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GC Tuolumne, 5/31-6/3/18

Posted: Tue Jun 05, 2018 10:32 am
by Wandering Daisy
NOTE: I have added some photos at the end of this post.

This was my fourth trip in the Grand Canyon of the Tuolumne; 1998 (156% snowpack) in August as part of a loop from Twin Lakes, 2003 (65%snowpack) downriver and up to White Wolf (never again!), 2012 (43% snowpack)loop from Lukens Lake TH including Ten Lakes and this trip (67%snowpack), an in-and-out from Tuolumne Meadows. Although a low snowpack year, the 2003 trip hit peak flows, 4-5 feet higher than other trips. My favorite was the loop from Lukens Lake TH. But this year, I was not up for the walk over Pate Valley Bridge or the hitch back to my car.

My equipment selection left a bit to be desired. I could have ditched the tent fly, rain jacket and pants, pack and rain cover; should have swapped out my 10-degree bag for the 45 degree bag and brought my sun-brella. Definitely thankful for my Crocks, head-net (gnats not mosquitoes)! Note that the photos below are not necessarily in chronological order- I took some going down and others going up.
8292_Tuolumne Meadows.jpg
DAY 1 8.8 miles; 5.3 hours, +370 / -2085 feet (plus drive to trailhead)
I left town before 7AM and was lucky with traffic and able to step onto the trail at 11:15 AM from the stables parking lot. Not five minutes passed when I missed the PCT as group of day-hikers blocked the trail sign. Down the road I went ending at the wastewater pond. I headed back towards the trail, hiking an extra mile for nothing.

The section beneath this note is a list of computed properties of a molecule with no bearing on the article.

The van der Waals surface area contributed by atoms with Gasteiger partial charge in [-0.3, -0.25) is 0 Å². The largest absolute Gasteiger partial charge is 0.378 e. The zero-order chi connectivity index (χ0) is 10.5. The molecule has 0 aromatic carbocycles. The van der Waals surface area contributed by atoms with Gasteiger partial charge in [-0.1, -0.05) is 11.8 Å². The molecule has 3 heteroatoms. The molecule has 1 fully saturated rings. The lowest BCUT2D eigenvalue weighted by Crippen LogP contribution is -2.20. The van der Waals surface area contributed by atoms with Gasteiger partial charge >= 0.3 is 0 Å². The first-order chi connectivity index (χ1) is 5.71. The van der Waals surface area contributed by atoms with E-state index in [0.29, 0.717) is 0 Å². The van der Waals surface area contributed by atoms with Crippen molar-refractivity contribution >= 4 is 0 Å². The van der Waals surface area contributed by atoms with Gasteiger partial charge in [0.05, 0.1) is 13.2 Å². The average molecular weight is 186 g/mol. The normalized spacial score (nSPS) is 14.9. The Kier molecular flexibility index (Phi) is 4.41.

8284_White Cascades.jpg
It was coo, pleasantly windy, no bugs and only a few other day-hikers. Although there is a log across Delany Creek, I chose to wade due to my propensity to fall off logs. Second shallow wade was at Dingley Creek. Two other backpackers were resting on the slabs before the first footbridge, ending my encounters with others. After dropping past three falls, I crossed the bridge at Glen Aulin junction where the river tumbles to a smooth but swift flow through Glen Aulin Valley. I diverted around the first trail flood, which put me right under the falls from Mattie Lake, but was forced to wade knee deep icy water to reach the top of California Falls, my “must get to” point.
8258_Wildcat Point.jpg
8136_Falls from Mattie Lake.jpg